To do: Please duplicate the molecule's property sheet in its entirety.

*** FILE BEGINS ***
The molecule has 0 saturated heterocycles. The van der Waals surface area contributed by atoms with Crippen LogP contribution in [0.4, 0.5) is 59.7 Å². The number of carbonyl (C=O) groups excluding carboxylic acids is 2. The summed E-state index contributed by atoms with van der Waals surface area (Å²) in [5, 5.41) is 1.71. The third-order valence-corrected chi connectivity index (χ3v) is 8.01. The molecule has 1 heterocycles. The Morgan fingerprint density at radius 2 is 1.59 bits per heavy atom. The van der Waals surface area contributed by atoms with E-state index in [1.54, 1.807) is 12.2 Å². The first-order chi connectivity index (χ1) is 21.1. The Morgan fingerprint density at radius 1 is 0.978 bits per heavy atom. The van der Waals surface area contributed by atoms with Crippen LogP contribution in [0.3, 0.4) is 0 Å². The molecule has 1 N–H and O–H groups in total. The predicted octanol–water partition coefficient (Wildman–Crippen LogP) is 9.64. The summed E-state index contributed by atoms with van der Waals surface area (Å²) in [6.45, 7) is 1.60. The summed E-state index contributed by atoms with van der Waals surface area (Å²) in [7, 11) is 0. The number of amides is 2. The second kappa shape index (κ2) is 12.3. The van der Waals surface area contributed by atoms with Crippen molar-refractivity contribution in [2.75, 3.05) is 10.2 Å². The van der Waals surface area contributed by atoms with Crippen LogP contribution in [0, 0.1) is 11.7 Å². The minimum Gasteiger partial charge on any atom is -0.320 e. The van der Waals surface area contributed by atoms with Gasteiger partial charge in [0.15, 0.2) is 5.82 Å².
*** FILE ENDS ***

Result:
The molecule has 0 saturated heterocycles. The van der Waals surface area contributed by atoms with Crippen LogP contribution in [0.4, 0.5) is 59.7 Å². The number of carbonyl (C=O) groups excluding carboxylic acids is 2. The summed E-state index contributed by atoms with van der Waals surface area (Å²) in [5, 5.41) is 1.71. The third-order valence-corrected chi connectivity index (χ3v) is 8.01. The molecule has 1 heterocycles. The Morgan fingerprint density at radius 2 is 1.59 bits per heavy atom. The van der Waals surface area contributed by atoms with E-state index in [1.54, 1.807) is 12.2 Å². The first-order chi connectivity index (χ1) is 21.1. The Morgan fingerprint density at radius 1 is 0.978 bits per heavy atom. The van der Waals surface area contributed by atoms with Crippen LogP contribution in [0.3, 0.4) is 0 Å². The molecule has 1 N–H and O–H groups in total. The predicted octanol–water partition coefficient (Wildman–Crippen LogP) is 9.64. The summed E-state index contributed by atoms with van der Waals surface area (Å²) in [6.45, 7) is 1.60. The summed E-state index contributed by atoms with van der Waals surface area (Å²) in [7, 11) is 0. The number of amides is 2. The second kappa shape index (κ2) is 12.3. The van der Waals surface area contributed by atoms with Crippen molar-refractivity contribution in [2.75, 3.05) is 10.2 Å². The van der Waals surface area contributed by atoms with Crippen LogP contribution in [0, 0.1) is 11.7 Å². The minimum Gasteiger partial charge on any atom is -0.320 e. The van der Waals surface area contributed by atoms with Gasteiger partial charge in [0.15, 0.2) is 5.82 Å².